Feeling a little blah, and in need of some creative inspiration?
Creativity Hack #1: Take a break
Everyone needs a day off every now and then, but sometimes it’s just about taking fifteen minutes. Do it! Walk away from the computer, make a cup of coffee, do some stretches, just get away from the keyboard and the screen.
This is not only a good practice for your creativity, it’s great for your mind in general and your body. Constant sitting puts your body at higher risk of health problems like heart disease and depression, but it also impairs your willpower and reasoning.
“When we work, our prefrontal cortex makes every effort to help us execute our goals. But for a challenging task that requires our sustained attention, research shows briefly taking our minds off the goal can renew and strengthen motivation later on.” Nir Eyal
But, if you’re going to take your creative break chatting with friends or exploring the depths of YouTube, set a timer!
Creativity Hack #2: Do your chores
There’s nothing more menial than doing menial tasks. I don’t enjoy chores, but who does? However, your brain will get more out of it than you think. Much like taking a simple break, doing chores forces your brain to concentrate on something else. Remember: not all distractions are bad!
While you’re distracted, putting away groceries, sweeping the floor, or doing dishes, your brain continues sub-consciously working–incubating your ideas and letting them develop further.
“Avoiding work is the way to focus my mind.” Maira Kalman
Just don’t get too carried away and end up in Procrastination Land rather than Distraction Land.
Creativity Hack #3: Read a book
Just like your car needs fuel to run, your brain needs fuel to work. Not only might you find a spark of inspiration, you’ll be sharpening your writing skills as well.
“Good description is a learned skill, one of the prime reasons why you cannot succeed unless you read a lot and write a lot. It’s not just a question of how-to, you see; it’s also a question of how much to. Reading will help you answer how much, and only reams of writing will help you with the how. You can learn only by doing.”
― Stephen King
Read your favorite genres, read the popular books, and read outside of your favorite genres. Study the craft in everything you read, but don’t forget to lose yourself in the pure enjoyment of it at the same time (remember, that subconscious of yours is always working).
Creativity Hack #4: Freewrite
Step away from your project and just write whatever comes to mind. There are a ton of benefits to even a short freewriting session;
- It’s a great way to exercise your brain. Describe your surroundings, what you’re hearing, the taste of your coffee. Capturing every day moments and thoughts is a great way to exercise your brain and incorporate your senses into your writing.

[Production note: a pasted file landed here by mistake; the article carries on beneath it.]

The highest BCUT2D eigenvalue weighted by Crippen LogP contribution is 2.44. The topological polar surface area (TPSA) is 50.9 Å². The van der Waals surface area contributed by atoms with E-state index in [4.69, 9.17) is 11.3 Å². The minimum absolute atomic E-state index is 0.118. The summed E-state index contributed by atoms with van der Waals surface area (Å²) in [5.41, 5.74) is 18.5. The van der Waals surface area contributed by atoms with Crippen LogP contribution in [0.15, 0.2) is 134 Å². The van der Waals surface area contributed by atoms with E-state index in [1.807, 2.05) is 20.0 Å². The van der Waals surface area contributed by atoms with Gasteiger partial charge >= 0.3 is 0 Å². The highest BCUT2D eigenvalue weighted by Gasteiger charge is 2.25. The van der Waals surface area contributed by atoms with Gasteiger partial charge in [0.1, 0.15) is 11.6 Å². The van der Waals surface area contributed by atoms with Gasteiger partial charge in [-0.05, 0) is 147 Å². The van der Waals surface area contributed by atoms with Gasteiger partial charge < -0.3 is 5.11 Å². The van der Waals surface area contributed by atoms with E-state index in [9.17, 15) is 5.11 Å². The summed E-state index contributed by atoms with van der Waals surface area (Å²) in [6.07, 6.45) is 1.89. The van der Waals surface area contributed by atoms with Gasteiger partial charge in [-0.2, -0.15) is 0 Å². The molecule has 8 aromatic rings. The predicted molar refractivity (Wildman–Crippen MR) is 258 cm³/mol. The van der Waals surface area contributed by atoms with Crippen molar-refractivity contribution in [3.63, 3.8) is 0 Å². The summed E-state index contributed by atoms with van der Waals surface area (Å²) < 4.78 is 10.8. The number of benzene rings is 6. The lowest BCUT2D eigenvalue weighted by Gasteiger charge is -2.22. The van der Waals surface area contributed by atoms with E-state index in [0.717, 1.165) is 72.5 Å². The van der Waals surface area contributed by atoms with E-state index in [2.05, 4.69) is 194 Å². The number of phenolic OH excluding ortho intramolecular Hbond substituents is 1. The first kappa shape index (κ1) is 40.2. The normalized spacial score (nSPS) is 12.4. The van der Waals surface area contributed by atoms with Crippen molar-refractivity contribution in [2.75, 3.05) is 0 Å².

- It helps you clear out all of that clutter that is keeping you from finishing that last chapter. Maybe it’s an idea for a different story, just get it out and build your collection of ideas to come back to later.
- It can silence your inner critic. It’s freewriting! No one is going to see it (unless you refine it later) so there’s no pressure!
“The point of freewriting is to get past the voice inside your head that tells you your ideas aren’t good enough, your words aren’t good enough, you’re no writer and so forth.”
― M. Molly Backes
Creativity Hack #5: Put on some tunes
Music is emotion. It has a powerful effect on our minds and bodies. Maybe you’re not feeling sexy enough to write that perfect love scene, but a good playlist could remedy that!
Just like a good book, music has the power to take us to a different world. It acts as a powerful mental cue and catalyst allowing you to tap deeper into your emotions and memories.
“A moderate level of noise the equivalent of the background buzz of conversation prompts more-creative thought” Wall Street Journal on Noisli
Creativity Hack #6: Get happy
There’s a good reason we come up with our best ideas in the shower. First, it incorporates some of the topics we’ve covered so far: distraction, a break from the mental strain, and a relaxing ambient noise. If you love hopping in the shower and relaxing, that’s because it’s also having an effect on the chemicals in your brain.
High levels of dopamine have been shown to correlate with an increase in creativity, so when you’re doing something that makes you happy, you’re actually giving your brain the chemical fuel it needs for optimal function. Whether it’s exercise, coloring, or hanging out with your cat on the couch, whatever makes you happy will also help break past that writing block.
“People vary in terms of their level of creative drive according to the activity of the dopamine pathways of the limbic system.” Alice Flaherty
I’m not sure why, but I’ve always been intrigued by the effects of dopamine. I remember a discussion in college about how a lack of dopamine is attributed to Parkinson’s Disease while too much dopamine is associated with schizophrenia.
Research supports the notion that psychologically healthy biological relatives of people with schizophrenia have unusually creative jobs and hobbies and tend to show higher levels of schizotypal personality traits compared to the general population. Scientific American
Some have argued that a writer’s brain is similar in function to the brain of someone with schizophrenia–after all, we do hear voices on a regular basis. But while writers tend to experience “positive” traits like “unusual perceptual experiences, thin mental boundaries between self and other, impulsive nonconformity, and magical beliefs,” without the “negative” traits like cognitive disorganization and apathy which would hamper productive creativity.
And now that you’ve taken a few minutes to reboot, I hope my creativity hacks help you overcome your obstacles and give you a few new tools to consider in your battle against writer’s block.